The opinion of the court was delivered by: Barbara A. McAuliffe United States Magistrate Judge
ORDER DISMISSING THIRD AMENDED COMPLAINT, WITH LEAVE TO AMEND (ECF No. 31) ORDER STRIKING FOURTH AMENDED COMPLAINT (ECF No. 76)
ORDER DENYING PLAINTIFF'S MOTION FOR TRANSCRIPTS AT GOVERNMENT EXPENSE; MOTION FOR APPOINTMENT OF INVESTIGATOR; MOTION FOR CLASS CERTIFICATION; AND MOTION TO COMPEL (ECF Nos. 50, 72, 74, 78, THIRTY-DAY DEADLINE
Plaintiff Travis Ray Thompson ("Plaintiff") is a state prisoner proceeding pro se and in forma pauperis in this civil rights action pursuant to 42 U.S.C. § 1983. On July 12, 2012, the Ninth Circuit remanded this action for the court to consider the claims in the third amended complaint which occurred after Plaintiff had filed his initial complaint. (ECF No. 101.) Subsequent to the screening order in this action being issued, the Ninth Circuit decided Rhodes v. Robinson, 621 F.3d 1002 (9th Cir. 2010), and Plaintiff is not precluded from proceeding on supplemental claims that accrued and were exhausted after he filed his initial complaint.
II. Screening Requirement
The Court is required to screen complaints brought by prisoners seeking relief against a governmental entity or officer or employee of a governmental entity. 28 U.S.C. § 1915A(a). The Court must dismiss a complaint or portion thereof if the prisoner has raised claims that are legally "frivolous or malicious," that "fails to state a claim on which relief may be granted," or that "seeks monetary relief against a defendant who is immune from such relief." 28 U.S.C. § 1915(e)(2)(B).
A complaint must contain "a short and plain statement of the claim showing that the pleader is entitled to relief. . . ." Fed. R. Civ. P. 8(a)(2). Detailed factual allegations are not required, but "[t]hreadbare recitals of the elements of a cause of action, supported by mere conclusory statements, do not suffice." Ashcroft v. Iqbal, 556 U.S. 662, 678, 129 S. Ct. 1937, 1949 (2009) (citing Bell Atlantic Corp. v. Twombly, 550 U.S. 544, 555, 127 S. Ct. 1955, 1964-65 (2007)).
Further, Plaintiff may not bring unrelated claims against unrelated parties in a single action. Fed. R. Civ. P. 18(a), 20(a)(2); Owens v. Hinsley, 635 F.3d 950, 952 (7th Cir. 2011); George v. Smith, 507 F.3d 605, 607 (7th Cir. 2007). Plaintiff may bring a claim against multiple defendants so long as (1) the claim arises out of the same transaction or occurrence, or series of transactions and occurrences, and (2) there are commons questions of law or fact. Fed. R. Civ. P. 20(a)(2); Coughlin v. Rogers, 130 F.3d 1348, 1351 (9th Cir. 1997); Desert Empire Bank v. Insurance Co. of North America, 623 F.3d 1371, 1375 (9th Cir. 1980). Only if the defendants are properly joined under Rule 20(a) will the Court review the other claims to determine if they may be joined under Rule 18(a), which permits the joinder of multiple claims against the same party.
III. Third Amended Complaint
Plaintiff's third amended complaint is thirty seven pages of dense handwritten text, attempting to bring suit against approximately seventy three defendants for unrelated incidents and does not comply with Federal Rules of Civil Procedure 8, 18, and 20. The function of the complaint is not to list every single fact relating to Plaintiff's incarceration or claim. Because Plaintiff's complaint is not in compliance with Rule 8(a), the Court declines to expend its already taxed resources with attempting to sort out his claims. Plaintiff must submit a complaint to the Court that meets the requirements of Rule 8. It is Plaintiff's job, not the Court's, to state a claim for each defendant. Therefore, Plaintiff's third amended complaint shall be dismissed, with leave to amend.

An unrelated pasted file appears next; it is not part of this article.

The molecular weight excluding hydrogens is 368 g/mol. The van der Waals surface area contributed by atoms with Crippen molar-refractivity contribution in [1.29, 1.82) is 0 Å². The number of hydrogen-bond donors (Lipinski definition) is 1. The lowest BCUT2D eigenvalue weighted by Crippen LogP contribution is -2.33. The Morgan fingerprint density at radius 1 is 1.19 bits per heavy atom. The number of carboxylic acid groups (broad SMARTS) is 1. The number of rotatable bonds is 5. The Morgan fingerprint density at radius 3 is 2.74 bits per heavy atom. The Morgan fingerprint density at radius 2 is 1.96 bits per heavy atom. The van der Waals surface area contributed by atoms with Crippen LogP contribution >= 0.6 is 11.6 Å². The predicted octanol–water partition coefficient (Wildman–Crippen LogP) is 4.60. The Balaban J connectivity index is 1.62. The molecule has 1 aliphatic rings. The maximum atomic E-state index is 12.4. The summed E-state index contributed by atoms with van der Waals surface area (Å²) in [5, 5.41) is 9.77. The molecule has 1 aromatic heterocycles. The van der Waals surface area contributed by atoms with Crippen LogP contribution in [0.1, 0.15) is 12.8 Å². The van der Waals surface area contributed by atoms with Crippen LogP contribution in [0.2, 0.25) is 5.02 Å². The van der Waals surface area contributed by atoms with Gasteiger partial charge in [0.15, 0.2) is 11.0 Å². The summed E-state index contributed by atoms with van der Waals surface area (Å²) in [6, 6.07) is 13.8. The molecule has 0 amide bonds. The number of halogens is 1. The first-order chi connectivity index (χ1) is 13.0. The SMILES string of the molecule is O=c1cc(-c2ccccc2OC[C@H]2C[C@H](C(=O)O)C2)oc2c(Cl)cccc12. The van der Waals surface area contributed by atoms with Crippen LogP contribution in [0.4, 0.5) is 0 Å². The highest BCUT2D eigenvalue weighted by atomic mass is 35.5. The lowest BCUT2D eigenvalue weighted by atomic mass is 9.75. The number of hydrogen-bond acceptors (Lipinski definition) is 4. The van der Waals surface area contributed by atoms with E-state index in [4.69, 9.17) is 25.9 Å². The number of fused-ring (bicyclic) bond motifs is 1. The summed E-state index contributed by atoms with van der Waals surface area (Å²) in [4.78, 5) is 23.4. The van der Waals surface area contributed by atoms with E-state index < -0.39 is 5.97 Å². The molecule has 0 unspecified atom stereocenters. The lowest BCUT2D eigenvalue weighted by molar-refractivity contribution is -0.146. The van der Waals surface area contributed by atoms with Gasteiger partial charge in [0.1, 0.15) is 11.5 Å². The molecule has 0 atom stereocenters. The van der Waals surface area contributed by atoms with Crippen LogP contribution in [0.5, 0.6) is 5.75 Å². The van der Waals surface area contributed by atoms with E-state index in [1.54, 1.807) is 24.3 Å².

In his fourth amended complaint, Plaintiff shall choose which claims he wishes to pursue in this action. If Plaintiff does not do so and his fourth amended complaint sets forth unrelated claims which violate joinder rules, the Court will dismiss the claims it finds to be improperly joined.
The Court advises Plaintiff of the following requirements under the Federal Rules of Civil Procedure regarding the general formatting of his complaint. Plaintiff's complaint must contain "a short and plain statement of the claim showing that [Plaintiff] is entitled to relief." Federal Rule of Civil Procedure 8(a)(2). "Each allegation must be simple, concise, and direct." Federal Rule of Civil Procedure 8(d)(1). A party must state its claims or defenses in numbered paragraphs, each limited as far as practicable to a single set of circumstances." Federal Rule of Civil Procedure 10(b). "[E]ach claim founded on a separate transaction or occurrence . . . must be stated in a separate count." Federal Rule of Civil Procedure 10(b).
Additionally, Plaintiff is required to submit filings that are "clearly legible." Local Rule 130(b). In submitting a fourth amended complaint in compliance with this order, Plaintiff is advised that he must find a way to submit a complaint that is improved with respect to legibility, and must be double spaced and use letters no smaller than used in the instant order, Times New Roman 12. Since Plaintiff must comply with Rules 18 and 20, twenty-five pages is more than sufficient for Plaintiff to identify his claims and set forth specific facts in support of those claims. Accordingly, if Plaintiff chooses to amend the complaint, the fourth amended complaint may not exceed twenty-five pages in length, and it will be stricken from the record if it violates this page limitation.
Plaintiff is advised that the failure to comply with the Local Rules, the Federal Rules of Civil Procedure, and the Court's orders will result in Plaintiff's fourth amended complaint being stricken from the record. Plaintiff is further warned that failure to take meaningful steps to obey the Court's orders may result in ...